In 2016, I decided to actively increase the number of women authors I read. I blogged about it for a bit, using the tag ‘women read women’. I’ve made a bit of headway over the past couple of years, shifting the gender bias in my reading habits from 34% female to 40%. I’d like to be closer to 50-50, but I think I’d have to stop reading books by men entirely for a while.
I don’t want to do that, and here’s why.
I’ve started reading The Crimson Petal and the White. It’s a book about the variety of life experiences and opportunities in Victorian London. The principal character is a prostitute, necessarily a woman given the setting of the book. The author, Michel Faber, is a man.
Reading Faber’s opening descriptions of Victorian London, of Caroline and Sugar, of William Rackham, made me reflect on how I often prefer the writing of male authors over female. It saddens me to say it, but it’s true. I wonder whether it’s down to the choices made by publishers, who think that female writers should have a particular voice on the page, or whether it’s down to the type of books that attract female readers and sell well. The thing that struck me about Faber’s writing style was its similarity to that of my favourite male authors, such as Dostoevsky, Tolstoy, Murakami, Carver and Auster. There is an appreciation for humanity and a sympathy towards their gender opposites, but they write with the detachment of the observer. It’s a different type of male gaze, one that describes with interest but not judgement, that doesn’t seek to traduce women by depicting them as a generalised mass of air-headed creatures who only exist for male pleasure. Often when I read a book by a woman writer it’s a story about female existence told in terms of what society has us believe concerns women. There are plenty of books I’ve read by male authors that are stories about male existence told in terms of what society has us believe concerns men, of course. Updike springs to mind. It’s more common, though, for male authors to write about life as it applies to people. At least, it seems that way to me. Of the female authors that I love, I think Carter, Cather, O’Connor, Smith and Atwood successfully do this. They’re writing about women, of course they are, that’s how women get published, by writing about what publishers think they know best. But they’re also writing about humanity, men and women, and the choices and behaviours that impact equally on both genders. The writing produced by the women I love best is akin to that of the men I love best. I suppose that means that I’m not a gendered reader. I like stories told well in which I can find myself but also discover things about life that I hadn’t considered from my own experience. That my list of everything I’ve read so far is 60% male authors, 40% female suggests that it’s easier to find the type of books that I enjoy if they’re written by men. It’s only 60-40 because I’ve spent the last couple of years actively seeking out literary fiction by women to try to redress the balance. Which brings me back to my initial wondering: is my reading balance the way it is because that’s the publishing balance? Should I replace the word balance with bias?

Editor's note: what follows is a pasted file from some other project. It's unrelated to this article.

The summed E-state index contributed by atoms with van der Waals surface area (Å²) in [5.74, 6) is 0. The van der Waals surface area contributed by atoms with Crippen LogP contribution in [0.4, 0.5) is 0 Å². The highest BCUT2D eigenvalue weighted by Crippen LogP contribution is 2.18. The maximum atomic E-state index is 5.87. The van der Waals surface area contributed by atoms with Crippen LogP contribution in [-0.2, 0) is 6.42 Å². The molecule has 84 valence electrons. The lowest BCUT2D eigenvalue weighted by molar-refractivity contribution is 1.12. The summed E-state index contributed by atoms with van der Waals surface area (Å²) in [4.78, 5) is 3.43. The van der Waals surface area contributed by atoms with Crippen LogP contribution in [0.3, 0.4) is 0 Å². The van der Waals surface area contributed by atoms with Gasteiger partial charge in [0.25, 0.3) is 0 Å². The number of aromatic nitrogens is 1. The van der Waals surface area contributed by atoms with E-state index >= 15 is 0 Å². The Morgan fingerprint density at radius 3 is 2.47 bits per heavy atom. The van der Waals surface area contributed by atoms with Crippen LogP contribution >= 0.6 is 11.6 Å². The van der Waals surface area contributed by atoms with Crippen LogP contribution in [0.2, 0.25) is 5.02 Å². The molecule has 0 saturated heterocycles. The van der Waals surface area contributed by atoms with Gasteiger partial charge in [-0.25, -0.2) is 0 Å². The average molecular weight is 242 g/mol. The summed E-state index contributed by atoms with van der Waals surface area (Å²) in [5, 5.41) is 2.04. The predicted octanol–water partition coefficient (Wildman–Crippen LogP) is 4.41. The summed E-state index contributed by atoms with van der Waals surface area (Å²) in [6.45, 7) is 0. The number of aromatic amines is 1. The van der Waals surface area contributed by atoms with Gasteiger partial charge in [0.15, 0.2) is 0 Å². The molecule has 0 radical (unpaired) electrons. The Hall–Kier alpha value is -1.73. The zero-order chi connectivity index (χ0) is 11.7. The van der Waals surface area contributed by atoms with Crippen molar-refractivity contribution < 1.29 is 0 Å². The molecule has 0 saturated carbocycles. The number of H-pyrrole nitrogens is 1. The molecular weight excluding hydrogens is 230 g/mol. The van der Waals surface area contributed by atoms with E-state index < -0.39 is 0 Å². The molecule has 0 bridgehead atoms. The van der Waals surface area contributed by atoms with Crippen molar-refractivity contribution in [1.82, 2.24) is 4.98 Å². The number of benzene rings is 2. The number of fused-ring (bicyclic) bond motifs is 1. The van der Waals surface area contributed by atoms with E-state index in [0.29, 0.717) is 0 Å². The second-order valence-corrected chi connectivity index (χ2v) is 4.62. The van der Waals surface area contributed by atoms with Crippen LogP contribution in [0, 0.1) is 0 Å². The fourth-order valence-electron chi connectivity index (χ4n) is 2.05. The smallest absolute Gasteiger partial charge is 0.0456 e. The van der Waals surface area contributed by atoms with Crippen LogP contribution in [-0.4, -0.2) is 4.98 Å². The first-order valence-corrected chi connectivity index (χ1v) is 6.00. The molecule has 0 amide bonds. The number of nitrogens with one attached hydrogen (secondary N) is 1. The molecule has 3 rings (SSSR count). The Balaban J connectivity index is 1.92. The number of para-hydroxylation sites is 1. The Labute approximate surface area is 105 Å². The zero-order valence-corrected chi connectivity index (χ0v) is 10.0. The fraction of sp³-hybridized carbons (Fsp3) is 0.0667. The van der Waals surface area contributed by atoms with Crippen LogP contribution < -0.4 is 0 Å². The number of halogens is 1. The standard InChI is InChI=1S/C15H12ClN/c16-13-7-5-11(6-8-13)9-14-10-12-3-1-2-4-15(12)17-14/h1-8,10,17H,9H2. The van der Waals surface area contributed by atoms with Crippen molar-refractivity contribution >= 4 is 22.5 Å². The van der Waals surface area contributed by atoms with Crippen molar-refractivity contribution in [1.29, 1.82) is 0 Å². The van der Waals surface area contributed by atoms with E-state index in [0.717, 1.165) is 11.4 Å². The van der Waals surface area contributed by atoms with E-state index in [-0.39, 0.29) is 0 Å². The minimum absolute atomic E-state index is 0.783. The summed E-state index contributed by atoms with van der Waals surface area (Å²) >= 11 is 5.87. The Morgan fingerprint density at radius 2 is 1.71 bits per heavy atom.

I dug around. In May 2018, The Guardian reported on a study of the pricing of books which revealed that books by women are routinely priced 45% lower than books by men. One way of viewing this statistic is to say that books by women are seen as being of lesser value than those by men. Even if you think about it charitably, with the lower price point being there to encourage readers to pick up more books by women, inherent in that pricing is the belief that women authors will only be read if their works are cheaper than those of men.